Virtualisation’ and ‘cloud computing’ have become IT buzzwords of late, and are often used interchangeably. This is a misconception – cloud computing is in fact only one form of virtualisation, one that uses the Internet as a platform for dissemination of resources and applications, among others. Other forms of virtualisation, some of which could be of enormous benefit, bear investigation.

Virtualisation is, very basically, the sharing of resources and software on a single machine with multiple terminals. Cloud computing creates a virtual environment where the Internet becomes a platform for the sharing of resources, software, Web services and so on. It is therefore simply one of the various ways of harnessing virtualisation.

There are in fact several different levels or flavours of virtualisation besides cloud computing, including platform, application, resource and database virtualisation. Desktop virtualisation, however, has perhaps the most far reaching implications and benefits.

Desktop virtualisation is about remote manipulation of a computer desktop. It is usually an in-house solution consisting of dumb terminals connected via a wired or wireless network to a server room. Here, a single server will run multiple dumb terminals. On a smaller scale, one desktop computer may run more than one terminal, enabling far more efficient use of resources for low end users.

 Desktop virtualisation has applications in a variety of sectors and industries. For factories, using dumb terminals on the factory floor means that expensive equipment (e.g., hard drive) is not exposed to dust and sparks from machinery. In large corporations or organisations with many users, such as banks, virtualising desktops means that many people can rely on a single machine for access to desktop applications. This saves space as well as lowers the energy requirements needed to run multiple machines.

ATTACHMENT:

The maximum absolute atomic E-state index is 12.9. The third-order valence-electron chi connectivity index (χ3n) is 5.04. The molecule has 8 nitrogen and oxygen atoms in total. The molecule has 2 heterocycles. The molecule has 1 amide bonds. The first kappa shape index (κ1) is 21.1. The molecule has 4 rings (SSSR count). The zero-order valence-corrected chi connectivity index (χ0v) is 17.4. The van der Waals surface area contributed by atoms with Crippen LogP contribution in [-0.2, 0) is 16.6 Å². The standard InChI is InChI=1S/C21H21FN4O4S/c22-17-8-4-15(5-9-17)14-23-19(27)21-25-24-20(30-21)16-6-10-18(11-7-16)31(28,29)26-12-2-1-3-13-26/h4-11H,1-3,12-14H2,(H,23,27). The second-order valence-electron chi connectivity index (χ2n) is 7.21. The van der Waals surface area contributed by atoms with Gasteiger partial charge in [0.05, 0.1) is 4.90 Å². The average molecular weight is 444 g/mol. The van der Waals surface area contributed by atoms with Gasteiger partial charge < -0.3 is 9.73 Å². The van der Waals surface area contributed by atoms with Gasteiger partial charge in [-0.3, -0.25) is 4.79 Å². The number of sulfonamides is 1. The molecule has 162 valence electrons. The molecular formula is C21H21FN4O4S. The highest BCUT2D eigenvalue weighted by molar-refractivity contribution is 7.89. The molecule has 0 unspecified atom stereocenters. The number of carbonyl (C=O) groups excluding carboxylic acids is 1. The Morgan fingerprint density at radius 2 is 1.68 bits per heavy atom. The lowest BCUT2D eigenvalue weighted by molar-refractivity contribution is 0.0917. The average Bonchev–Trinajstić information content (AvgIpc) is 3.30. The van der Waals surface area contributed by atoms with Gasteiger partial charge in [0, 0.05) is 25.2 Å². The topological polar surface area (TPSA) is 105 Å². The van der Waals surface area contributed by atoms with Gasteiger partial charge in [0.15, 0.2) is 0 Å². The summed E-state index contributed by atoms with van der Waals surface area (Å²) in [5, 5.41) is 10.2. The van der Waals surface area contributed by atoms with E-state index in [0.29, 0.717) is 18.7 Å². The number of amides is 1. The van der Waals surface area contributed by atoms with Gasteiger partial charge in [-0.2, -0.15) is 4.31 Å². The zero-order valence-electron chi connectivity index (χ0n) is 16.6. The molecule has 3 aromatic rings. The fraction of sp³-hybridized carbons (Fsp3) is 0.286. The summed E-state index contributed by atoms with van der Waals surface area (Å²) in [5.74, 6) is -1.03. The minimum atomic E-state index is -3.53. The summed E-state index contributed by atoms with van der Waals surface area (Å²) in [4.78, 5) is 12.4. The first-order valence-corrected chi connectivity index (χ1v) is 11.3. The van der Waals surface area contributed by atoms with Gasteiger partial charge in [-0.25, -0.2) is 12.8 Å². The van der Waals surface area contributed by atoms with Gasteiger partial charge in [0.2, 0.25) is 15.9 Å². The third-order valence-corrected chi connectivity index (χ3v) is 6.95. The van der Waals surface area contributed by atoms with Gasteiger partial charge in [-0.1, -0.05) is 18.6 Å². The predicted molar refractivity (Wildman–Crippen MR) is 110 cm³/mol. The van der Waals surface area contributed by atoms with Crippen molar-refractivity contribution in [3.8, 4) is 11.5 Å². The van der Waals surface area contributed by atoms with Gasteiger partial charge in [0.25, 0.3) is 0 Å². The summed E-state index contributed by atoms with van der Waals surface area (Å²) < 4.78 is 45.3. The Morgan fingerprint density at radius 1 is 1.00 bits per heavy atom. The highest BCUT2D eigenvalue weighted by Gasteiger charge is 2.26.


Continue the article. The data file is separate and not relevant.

Universities and Internet cafes can also realise many benefits from running a virtualised desktop environment. Computer rooms at tertiary institutions and public Internet spots experience a large amount of traffic with the potential for security breaches. In a virtualised environment, many terminals can be run off a few servers, which can be placed in a secured room. This will lower the threat of theft as components such as hard drives, CD-ROMS and CPUs, which are very easy to conceal, will not get stolen. And, of course, the dumb terminals are useless without the correct back end. Minimal installation is required for such a set up, thus also reducing maintenance costs. .

Using a virtualised desktop environment has many benefits, but because of the expense in setting up such an infrastructure, it is better suited to large corporates – it becomes more cost effective as numbers increase. It provides a solid foundation that scales easily and quickly to accommodate more users. This means that new users can be added with minimum fuss.

Other benefits include lower maintenance costs because there are fewer boxes to maintain. And fewer upgrades are needed as only the server machines – not all the terminals — need to be upgraded. This can save massive amounts of bandwidth, and therefore cost, in large organisations with many users.